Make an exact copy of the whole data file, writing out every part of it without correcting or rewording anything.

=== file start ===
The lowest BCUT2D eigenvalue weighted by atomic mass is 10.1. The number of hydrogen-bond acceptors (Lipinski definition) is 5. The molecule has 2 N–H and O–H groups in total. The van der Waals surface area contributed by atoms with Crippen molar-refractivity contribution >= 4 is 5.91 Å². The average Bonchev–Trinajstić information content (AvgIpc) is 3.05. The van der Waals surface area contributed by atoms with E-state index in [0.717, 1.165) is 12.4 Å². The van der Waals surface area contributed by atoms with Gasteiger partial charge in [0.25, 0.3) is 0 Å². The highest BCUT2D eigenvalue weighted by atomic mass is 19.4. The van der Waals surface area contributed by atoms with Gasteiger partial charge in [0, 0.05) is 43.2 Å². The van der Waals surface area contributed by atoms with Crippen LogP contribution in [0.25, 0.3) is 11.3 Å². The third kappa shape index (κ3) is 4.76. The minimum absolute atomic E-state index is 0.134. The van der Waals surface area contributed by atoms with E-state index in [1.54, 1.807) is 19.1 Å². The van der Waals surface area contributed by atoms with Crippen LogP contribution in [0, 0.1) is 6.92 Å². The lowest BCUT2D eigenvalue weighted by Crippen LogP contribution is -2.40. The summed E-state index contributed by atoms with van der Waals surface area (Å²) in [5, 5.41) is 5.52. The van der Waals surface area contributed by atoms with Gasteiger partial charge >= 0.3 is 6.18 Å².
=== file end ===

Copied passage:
The lowest BCUT2D eigenvalue weighted by atomic mass is 10.1. The number of hydrogen-bond acceptors (Lipinski definition) is 5. The molecule has 2 N–H and O–H groups in total. The van der Waals surface area contributed by atoms with Crippen molar-refractivity contribution >= 4 is 5.91 Å². The average Bonchev–Trinajstić information content (AvgIpc) is 3.05. The van der Waals surface area contributed by atoms with E-state index in [0.717, 1.165) is 12.4 Å². The van der Waals surface area contributed by atoms with Gasteiger partial charge in [0.25, 0.3) is 0 Å². The highest BCUT2D eigenvalue weighted by atomic mass is 19.4. The van der Waals surface area contributed by atoms with Gasteiger partial charge in [0, 0.05) is 43.2 Å². The van der Waals surface area contributed by atoms with Crippen LogP contribution in [0.25, 0.3) is 11.3 Å². The third kappa shape index (κ3) is 4.76. The minimum absolute atomic E-state index is 0.134. The van der Waals surface area contributed by atoms with E-state index in [1.54, 1.807) is 19.1 Å². The van der Waals surface area contributed by atoms with Crippen LogP contribution in [0, 0.1) is 6.92 Å². The lowest BCUT2D eigenvalue weighted by Crippen LogP contribution is -2.40. The summed E-state index contributed by atoms with van der Waals surface area (Å²) in [5, 5.41) is 5.52. The van der Waals surface area contributed by atoms with Gasteiger partial charge >= 0.3 is 6.18 Å².